Stem cells collected from fat may have use in anti-aging treatments

February 17, 2017, Perelman School of Medicine at the University of Pennsylvania

Adult stem cells collected directly from human fat are more stable than other cells - such as fibroblasts from the skin - and have the potential for use in anti-aging treatments, according to researchers from the Perelman School of Medicine at the University of Pennsylvania. They made the discovery after developing a new model to study chronological aging of these cells. They published their findings this month in the journal Stem Cells.

Chronological aging shows the natural life cycle of the - as opposed to cells that have been unnaturally replicated multiple times or otherwise manipulated in a lab. In order to preserve the cells in their natural state, Penn researchers developed a system to collect and store them without manipulating them, making them available for this study. They found collected directly from human fat - called adipose-derived stem cells (ASCs) - can make more proteins than originally thought. This gives them the ability to replicate and maintain their stability, a finding that held true in cells collected from patients of all ages.

"Our study shows these cells are very robust, even when they are collected from older patients," said Ivona Percec, MD, director of Basic Science Research in the Center for Human Appearance and the study's lead author. "It also shows these cells can be potentially used safely in the future, because they require minimal manipulation and maintenance."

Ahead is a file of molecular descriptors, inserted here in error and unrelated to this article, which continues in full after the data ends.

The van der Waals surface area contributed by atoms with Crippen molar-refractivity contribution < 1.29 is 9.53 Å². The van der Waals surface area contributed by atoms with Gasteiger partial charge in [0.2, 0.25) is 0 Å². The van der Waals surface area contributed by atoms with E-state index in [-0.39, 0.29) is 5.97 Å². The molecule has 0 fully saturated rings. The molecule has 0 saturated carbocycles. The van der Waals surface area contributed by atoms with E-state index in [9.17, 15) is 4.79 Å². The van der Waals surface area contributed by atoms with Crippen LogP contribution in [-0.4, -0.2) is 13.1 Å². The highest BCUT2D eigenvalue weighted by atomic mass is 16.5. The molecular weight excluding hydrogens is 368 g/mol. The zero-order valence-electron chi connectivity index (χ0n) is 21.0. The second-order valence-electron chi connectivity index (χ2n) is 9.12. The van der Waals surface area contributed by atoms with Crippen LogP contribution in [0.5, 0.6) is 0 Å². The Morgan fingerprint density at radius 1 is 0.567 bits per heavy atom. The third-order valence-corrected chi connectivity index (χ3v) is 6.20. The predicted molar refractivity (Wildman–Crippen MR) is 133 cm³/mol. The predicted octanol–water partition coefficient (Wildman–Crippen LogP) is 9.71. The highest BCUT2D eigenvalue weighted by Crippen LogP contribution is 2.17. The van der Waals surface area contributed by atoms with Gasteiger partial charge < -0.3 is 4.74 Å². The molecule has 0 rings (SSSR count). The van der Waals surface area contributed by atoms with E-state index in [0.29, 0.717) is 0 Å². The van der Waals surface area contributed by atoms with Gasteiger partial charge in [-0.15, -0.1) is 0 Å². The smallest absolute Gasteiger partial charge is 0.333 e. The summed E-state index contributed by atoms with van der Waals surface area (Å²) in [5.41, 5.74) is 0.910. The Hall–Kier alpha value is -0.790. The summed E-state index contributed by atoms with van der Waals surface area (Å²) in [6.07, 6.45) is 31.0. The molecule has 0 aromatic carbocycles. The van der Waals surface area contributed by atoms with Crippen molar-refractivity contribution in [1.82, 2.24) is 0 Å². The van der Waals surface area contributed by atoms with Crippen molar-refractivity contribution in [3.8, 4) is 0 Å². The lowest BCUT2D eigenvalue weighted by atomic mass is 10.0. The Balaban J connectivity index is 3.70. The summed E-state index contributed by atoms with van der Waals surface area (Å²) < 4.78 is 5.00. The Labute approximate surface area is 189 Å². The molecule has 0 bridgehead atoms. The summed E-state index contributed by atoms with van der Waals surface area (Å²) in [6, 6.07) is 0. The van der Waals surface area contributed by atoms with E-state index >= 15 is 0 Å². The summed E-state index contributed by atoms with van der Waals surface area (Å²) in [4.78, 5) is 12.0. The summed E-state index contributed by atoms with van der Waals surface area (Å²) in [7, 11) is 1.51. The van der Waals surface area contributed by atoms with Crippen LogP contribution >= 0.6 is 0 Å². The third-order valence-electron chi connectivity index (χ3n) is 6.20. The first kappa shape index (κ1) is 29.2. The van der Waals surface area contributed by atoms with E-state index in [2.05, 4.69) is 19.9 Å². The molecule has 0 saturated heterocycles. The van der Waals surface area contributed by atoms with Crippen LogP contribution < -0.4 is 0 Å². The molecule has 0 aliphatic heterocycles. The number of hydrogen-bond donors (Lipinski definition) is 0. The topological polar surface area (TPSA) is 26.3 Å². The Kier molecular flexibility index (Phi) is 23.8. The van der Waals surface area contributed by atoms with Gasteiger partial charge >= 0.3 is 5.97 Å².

Stem cells are currently used in a variety of anti-aging treatments and are commonly collected from a variety of tissues. But Percec's team specifically found ASCs to be more stable than other cells, a finding that can potentially open the door to new therapies for the prevention and treatment of aging-related diseases.

"Unlike other adult human stem cells, the rate at which these ASCs multiply stays consistent with age," Percec said. "That means these cells could be far more stable and helpful as we continue to study natural aging."

ASCs are not currently approved for direct use by the Food and Drug Administration, so more research is needed. Percec said the next step for her team is to study how chromatin is regulated in ASCs. Essentially, they want to know how tightly the DNA is wound around proteins inside these cells and how this affects aging. The more open the chromatin is, the more the traits affected by the genes inside will be expressed. Percec said she hopes to find out how ASCs can maintain an open profile with aging.

Explore further: Fat-derived stem cells hold potential for regenerative medicine

Related Stories

Fat-derived stem cells hold potential for regenerative medicine

November 9, 2012
(Medical Xpress)—As researchers work on reconfiguring cells to take on new regenerative properties, a new review from Penn Medicine plastic surgeons sheds additional light on the potential power of adipose-derived stem ...

Stem cells derived from different types of fat express different cell-surface markers

June 18, 2014
Mesenchymal stem cells (MSCs) have a natural ability to differentiate into various cell types, such as muscle, cartilage and bone. They can be classified according to their source and include adipose-derived stem cells (ASCs) ...